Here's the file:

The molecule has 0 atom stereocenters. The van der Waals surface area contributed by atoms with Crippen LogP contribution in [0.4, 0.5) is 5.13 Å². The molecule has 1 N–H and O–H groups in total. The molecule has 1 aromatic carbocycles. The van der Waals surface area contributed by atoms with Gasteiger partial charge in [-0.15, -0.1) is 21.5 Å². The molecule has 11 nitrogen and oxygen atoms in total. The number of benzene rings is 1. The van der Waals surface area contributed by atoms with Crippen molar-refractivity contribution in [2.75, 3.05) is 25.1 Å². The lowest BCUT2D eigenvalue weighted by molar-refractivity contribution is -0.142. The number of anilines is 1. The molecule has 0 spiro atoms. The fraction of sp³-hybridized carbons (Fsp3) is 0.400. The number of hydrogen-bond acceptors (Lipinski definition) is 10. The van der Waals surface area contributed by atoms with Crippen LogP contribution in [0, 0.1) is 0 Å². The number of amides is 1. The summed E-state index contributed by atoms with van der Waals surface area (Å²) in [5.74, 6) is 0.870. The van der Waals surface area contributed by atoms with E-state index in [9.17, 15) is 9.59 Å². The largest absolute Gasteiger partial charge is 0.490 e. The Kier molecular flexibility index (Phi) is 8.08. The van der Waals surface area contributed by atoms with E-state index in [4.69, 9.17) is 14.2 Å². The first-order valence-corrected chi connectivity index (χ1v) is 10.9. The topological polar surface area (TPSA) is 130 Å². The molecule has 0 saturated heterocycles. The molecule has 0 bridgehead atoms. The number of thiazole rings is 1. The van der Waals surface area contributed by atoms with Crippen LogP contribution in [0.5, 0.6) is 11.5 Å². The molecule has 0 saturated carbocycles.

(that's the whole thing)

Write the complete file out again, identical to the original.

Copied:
The molecule has 0 atom stereocenters. The van der Waals surface area contributed by atoms with Crippen LogP contribution in [0.4, 0.5) is 5.13 Å². The molecule has 1 N–H and O–H groups in total. The molecule has 1 aromatic carbocycles. The van der Waals surface area contributed by atoms with Gasteiger partial charge in [-0.15, -0.1) is 21.5 Å². The molecule has 11 nitrogen and oxygen atoms in total. The number of benzene rings is 1. The van der Waals surface area contributed by atoms with Crippen molar-refractivity contribution in [2.75, 3.05) is 25.1 Å². The lowest BCUT2D eigenvalue weighted by molar-refractivity contribution is -0.142. The number of anilines is 1. The molecule has 0 spiro atoms. The fraction of sp³-hybridized carbons (Fsp3) is 0.400. The number of hydrogen-bond acceptors (Lipinski definition) is 10. The van der Waals surface area contributed by atoms with Crippen LogP contribution in [0, 0.1) is 0 Å². The number of amides is 1. The summed E-state index contributed by atoms with van der Waals surface area (Å²) in [5.74, 6) is 0.870. The van der Waals surface area contributed by atoms with E-state index in [9.17, 15) is 9.59 Å². The largest absolute Gasteiger partial charge is 0.490 e. The Kier molecular flexibility index (Phi) is 8.08. The van der Waals surface area contributed by atoms with E-state index in [4.69, 9.17) is 14.2 Å². The first-order valence-corrected chi connectivity index (χ1v) is 10.9. The topological polar surface area (TPSA) is 130 Å². The molecule has 0 saturated heterocycles. The molecule has 0 bridgehead atoms. The number of thiazole rings is 1. The van der Waals surface area contributed by atoms with Crippen LogP contribution in [0.5, 0.6) is 11.5 Å². The molecule has 0 saturated carbocycles.